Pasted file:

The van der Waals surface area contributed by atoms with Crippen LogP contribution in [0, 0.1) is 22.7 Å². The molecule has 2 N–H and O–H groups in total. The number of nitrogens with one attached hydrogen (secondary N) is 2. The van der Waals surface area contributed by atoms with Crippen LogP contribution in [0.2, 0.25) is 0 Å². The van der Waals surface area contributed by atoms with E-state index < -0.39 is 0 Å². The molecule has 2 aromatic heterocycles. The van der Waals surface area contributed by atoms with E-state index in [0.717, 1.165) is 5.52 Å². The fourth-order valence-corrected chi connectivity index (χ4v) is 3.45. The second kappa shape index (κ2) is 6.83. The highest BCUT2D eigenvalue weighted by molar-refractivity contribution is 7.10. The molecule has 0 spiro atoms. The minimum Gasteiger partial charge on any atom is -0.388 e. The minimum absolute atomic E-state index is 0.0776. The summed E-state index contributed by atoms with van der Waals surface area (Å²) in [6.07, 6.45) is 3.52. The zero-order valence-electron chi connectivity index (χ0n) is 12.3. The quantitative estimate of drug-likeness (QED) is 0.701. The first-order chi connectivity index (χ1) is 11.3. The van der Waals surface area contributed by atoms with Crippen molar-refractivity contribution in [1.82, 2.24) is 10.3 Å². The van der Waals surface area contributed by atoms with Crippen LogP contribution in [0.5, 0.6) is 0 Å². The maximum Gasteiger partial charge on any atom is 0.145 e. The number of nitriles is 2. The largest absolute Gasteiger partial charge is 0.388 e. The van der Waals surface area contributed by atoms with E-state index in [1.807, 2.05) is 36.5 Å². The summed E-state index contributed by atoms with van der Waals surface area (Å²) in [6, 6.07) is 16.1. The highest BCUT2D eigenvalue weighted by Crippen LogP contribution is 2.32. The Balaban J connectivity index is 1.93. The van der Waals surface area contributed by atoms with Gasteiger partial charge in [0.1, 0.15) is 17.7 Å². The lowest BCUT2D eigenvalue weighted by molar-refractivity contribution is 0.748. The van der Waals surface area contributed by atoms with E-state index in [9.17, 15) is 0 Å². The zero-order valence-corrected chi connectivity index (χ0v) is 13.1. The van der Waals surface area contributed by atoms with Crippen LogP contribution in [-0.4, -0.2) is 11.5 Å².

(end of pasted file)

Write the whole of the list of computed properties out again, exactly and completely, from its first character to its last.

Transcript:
The van der Waals surface area contributed by atoms with Crippen LogP contribution in [0, 0.1) is 22.7 Å². The molecule has 2 N–H and O–H groups in total. The number of nitrogens with one attached hydrogen (secondary N) is 2. The van der Waals surface area contributed by atoms with Crippen LogP contribution in [0.2, 0.25) is 0 Å². The van der Waals surface area contributed by atoms with E-state index < -0.39 is 0 Å². The molecule has 2 aromatic heterocycles. The van der Waals surface area contributed by atoms with E-state index in [0.717, 1.165) is 5.52 Å². The fourth-order valence-corrected chi connectivity index (χ4v) is 3.45. The second kappa shape index (κ2) is 6.83. The highest BCUT2D eigenvalue weighted by molar-refractivity contribution is 7.10. The molecule has 0 spiro atoms. The minimum Gasteiger partial charge on any atom is -0.388 e. The minimum absolute atomic E-state index is 0.0776. The summed E-state index contributed by atoms with van der Waals surface area (Å²) in [6.07, 6.45) is 3.52. The zero-order valence-electron chi connectivity index (χ0n) is 12.3. The quantitative estimate of drug-likeness (QED) is 0.701. The first-order chi connectivity index (χ1) is 11.3. The van der Waals surface area contributed by atoms with Crippen molar-refractivity contribution in [1.82, 2.24) is 10.3 Å². The van der Waals surface area contributed by atoms with Crippen LogP contribution in [0.5, 0.6) is 0 Å². The maximum Gasteiger partial charge on any atom is 0.145 e. The number of nitriles is 2. The largest absolute Gasteiger partial charge is 0.388 e. The van der Waals surface area contributed by atoms with E-state index in [1.807, 2.05) is 36.5 Å². The summed E-state index contributed by atoms with van der Waals surface area (Å²) in [6, 6.07) is 16.1. The highest BCUT2D eigenvalue weighted by Crippen LogP contribution is 2.32. The Balaban J connectivity index is 1.93. The van der Waals surface area contributed by atoms with Gasteiger partial charge in [0.1, 0.15) is 17.7 Å². The lowest BCUT2D eigenvalue weighted by molar-refractivity contribution is 0.748. The van der Waals surface area contributed by atoms with E-state index in [9.17, 15) is 0 Å². The zero-order valence-corrected chi connectivity index (χ0v) is 13.1. The van der Waals surface area contributed by atoms with Crippen LogP contribution in [-0.4, -0.2) is 11.5 Å².